Besides humanities majors, who takes courses say, in philosophy, art or history, in college and university? In the United States, it’s prospective social scientists. And who doesn’t? Future engineers.
So reports the American Academy of Arts & Sciences’ Humanities Indicators website, using the latest (2008) data from the Baccalaureate and Beyond Longitudinal Study, which is a product of the National Center for Education Statistics.
As Humanities Indicators wrote, “Both in terms of absolute numbers and share of all courses taken, engineering students earned the fewest humanities credits (11 percent of median number earned by these students in all subjects) while social scientists earned the most (equaling 22 percent of all credits).” Close behind social science are education majors with 18 percent of all credits drawn from the humanities.
Humanities majors returned the favor: They tend to take fewer credits of STEM courses than the STEM majors take in the humanities. There’s also an imbalance in social science, where humanities major take fewer courses than their friends in the social sciences take humanities courses.
The linkage between the humanities and social science fits into some preconceived notions about the larger academic landscape. Quite often the humanities and the social sciences are referred to as a composite category (the so-called HSS, a not always happy alliance, as the cartoon below suggests) when surveying the academic landscape, just as the physical and biological sciences, engineering and mathematics get lumped into their own bin (STEM). The shorthand nonetheless concerns many in the social science community, who argue that social science is science and would rather see themselves considered among the STEM disciplines.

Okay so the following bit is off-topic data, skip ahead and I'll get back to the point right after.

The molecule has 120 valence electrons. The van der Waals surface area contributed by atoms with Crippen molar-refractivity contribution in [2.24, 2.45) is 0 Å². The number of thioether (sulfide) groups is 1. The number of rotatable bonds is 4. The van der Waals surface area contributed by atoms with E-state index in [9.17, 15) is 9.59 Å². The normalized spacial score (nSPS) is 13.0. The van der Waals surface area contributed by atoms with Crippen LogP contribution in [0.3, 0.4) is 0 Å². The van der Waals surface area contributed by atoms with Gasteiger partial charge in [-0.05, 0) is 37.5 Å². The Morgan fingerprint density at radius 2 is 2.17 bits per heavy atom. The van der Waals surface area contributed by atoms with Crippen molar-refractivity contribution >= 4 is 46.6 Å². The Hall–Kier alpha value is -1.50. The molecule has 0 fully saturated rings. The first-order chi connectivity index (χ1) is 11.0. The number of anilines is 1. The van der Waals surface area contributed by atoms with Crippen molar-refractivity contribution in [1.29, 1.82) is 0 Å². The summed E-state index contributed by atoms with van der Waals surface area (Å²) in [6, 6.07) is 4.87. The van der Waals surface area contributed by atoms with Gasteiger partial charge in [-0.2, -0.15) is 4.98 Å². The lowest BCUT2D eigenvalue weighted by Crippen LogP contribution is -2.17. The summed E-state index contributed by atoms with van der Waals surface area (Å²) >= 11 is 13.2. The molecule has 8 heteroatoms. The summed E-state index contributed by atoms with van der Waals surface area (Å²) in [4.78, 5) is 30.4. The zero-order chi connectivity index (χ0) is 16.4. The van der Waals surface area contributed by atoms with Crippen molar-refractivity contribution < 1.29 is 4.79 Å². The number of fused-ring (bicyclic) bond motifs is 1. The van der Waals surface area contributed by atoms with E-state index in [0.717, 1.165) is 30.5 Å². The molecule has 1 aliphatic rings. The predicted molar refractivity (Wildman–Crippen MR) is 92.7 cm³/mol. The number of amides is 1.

Although not part of the Humanities Indicators report, the NCES numbers find that outside of healthcare studies, more than 95 percent of bachelor’s degree majors took at last some social science coursework. (Of course, a lot of that might have to do with general education mandates, and the NCES figures don’t break out what those might be on average.) Here’s the median number of social science credits earned by major, with engineering again taking the fewest courses: computer and information science, 11 credits; engineering, 9; biological and physical science, math and agriculture, 14; health care, 12; business, 15; social science, 48; humanities, 15; and education, 15.
The analysis is a little different from many past examinations, which focus on declared majors and not actual courses taken. “Compared with our knowledge about students who take courses in the sciences, we know very little about who takes humanities courses in college,” explained the co-principal investigator of Humanities Indicators, Norman Bradburn, the former provost of the University of Chicago. “With the sciences, most of what we know is about majors rather than courses taken because data on majors are more readily available.”
Bradburn noted that the more common metric obscured the impact of humanities overall. “Although humanities majors constitute a smaller proportion of college graduates than do science majors (12 percent vs. 15 percent), it is surprising to find that college students as a whole take a higher number of humanities courses than STEM courses (22 credits vs. 17 credits or about 17 percent vs. 14 percent of their total credit hours).”